Can birds cross

Biology: can birds reproduce across species boundaries?

Until now, biologists believed that partners of different species could not have procreative offspring. This dogma is now wavering

Apparently, yes, if there is a partner crisis. Outwardly, they can hardly be distinguished: Arctic terns and common terns both have a red beak, white plumage and red legs. Despite the different ways of life, the external differences are minimal. Even ornithologists find it difficult to tell the two species apart.

The birds themselves don't seem to be too particular about it either. It has long been suspected that the terns occasionally cheat with the other species. Scientists in the USA have now succeeded in providing genetic evidence for the first time. On Penikese Island, Carolyn Mostello of the Massachusetts Division of Fisheries & Wildlife observed a breeding pair made up of a male coastal tern and a female common tern.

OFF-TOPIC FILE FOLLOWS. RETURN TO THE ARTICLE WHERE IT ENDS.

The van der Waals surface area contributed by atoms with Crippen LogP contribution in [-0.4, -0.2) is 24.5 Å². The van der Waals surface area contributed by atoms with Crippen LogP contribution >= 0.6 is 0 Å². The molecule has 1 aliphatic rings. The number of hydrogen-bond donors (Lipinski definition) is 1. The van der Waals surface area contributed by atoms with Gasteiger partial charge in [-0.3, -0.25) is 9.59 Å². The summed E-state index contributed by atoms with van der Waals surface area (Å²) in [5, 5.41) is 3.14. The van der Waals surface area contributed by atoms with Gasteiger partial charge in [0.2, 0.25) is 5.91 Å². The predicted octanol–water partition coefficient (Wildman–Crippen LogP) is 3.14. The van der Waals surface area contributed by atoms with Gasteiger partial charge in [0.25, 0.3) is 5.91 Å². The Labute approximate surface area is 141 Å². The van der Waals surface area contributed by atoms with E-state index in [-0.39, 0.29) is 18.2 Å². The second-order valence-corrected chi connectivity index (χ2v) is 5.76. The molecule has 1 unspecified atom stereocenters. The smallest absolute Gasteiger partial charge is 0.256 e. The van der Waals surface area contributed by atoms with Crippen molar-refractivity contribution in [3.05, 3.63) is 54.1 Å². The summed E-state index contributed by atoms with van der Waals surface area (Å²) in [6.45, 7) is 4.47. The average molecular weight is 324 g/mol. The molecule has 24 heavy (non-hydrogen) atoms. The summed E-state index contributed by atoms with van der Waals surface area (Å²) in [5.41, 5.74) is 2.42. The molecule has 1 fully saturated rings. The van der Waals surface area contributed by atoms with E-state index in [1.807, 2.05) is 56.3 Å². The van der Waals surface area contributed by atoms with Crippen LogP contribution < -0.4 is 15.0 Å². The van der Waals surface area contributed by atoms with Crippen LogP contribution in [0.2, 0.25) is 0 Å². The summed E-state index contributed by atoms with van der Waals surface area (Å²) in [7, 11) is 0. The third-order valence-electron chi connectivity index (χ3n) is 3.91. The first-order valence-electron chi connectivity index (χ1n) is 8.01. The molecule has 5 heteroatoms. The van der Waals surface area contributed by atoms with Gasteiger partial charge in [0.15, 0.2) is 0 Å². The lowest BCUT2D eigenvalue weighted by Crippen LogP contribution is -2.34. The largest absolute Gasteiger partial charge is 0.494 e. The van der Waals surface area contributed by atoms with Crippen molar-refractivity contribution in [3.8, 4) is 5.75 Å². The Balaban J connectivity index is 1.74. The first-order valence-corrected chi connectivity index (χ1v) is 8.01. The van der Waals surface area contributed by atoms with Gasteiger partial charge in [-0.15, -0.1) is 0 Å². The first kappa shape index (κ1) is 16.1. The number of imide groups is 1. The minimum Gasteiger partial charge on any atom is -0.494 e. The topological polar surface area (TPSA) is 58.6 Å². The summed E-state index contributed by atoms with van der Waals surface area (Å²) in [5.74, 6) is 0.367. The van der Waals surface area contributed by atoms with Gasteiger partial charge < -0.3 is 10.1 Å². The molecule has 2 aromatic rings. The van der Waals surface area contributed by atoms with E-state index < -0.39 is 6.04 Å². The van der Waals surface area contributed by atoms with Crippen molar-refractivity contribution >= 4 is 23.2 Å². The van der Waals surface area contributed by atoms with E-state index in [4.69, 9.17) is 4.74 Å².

Coastal terns and common terns mate more often than expected

From 2007 to 2014, the couple was able to raise nine chicks. The descendants are considered to be first generation hybrids. By chance, the researchers discovered that one of them returned to the island and mated with a female common tern there. This liaison produced three healthy chicks, second generation hybrids, which is unusual. Actually, species boundaries are drawn where two individuals cannot produce offspring capable of reproduction.

Here was proof to the contrary.

The researchers assume that the arctic terns on Penikese Island have little choice but to mate. Only a handful of their species face up to 2500 individuals of the other species. This is how a long-term marriage can turn from an affair. But there is also another explanation.

It is possible that the egg from which the male arctic tern hatched later got into the nest of the other species, and the young bird was minted there. This is not uncommon in mixed colonies. “Coast terns and common terns may mate more often than you think,” says Carolyn Mostello.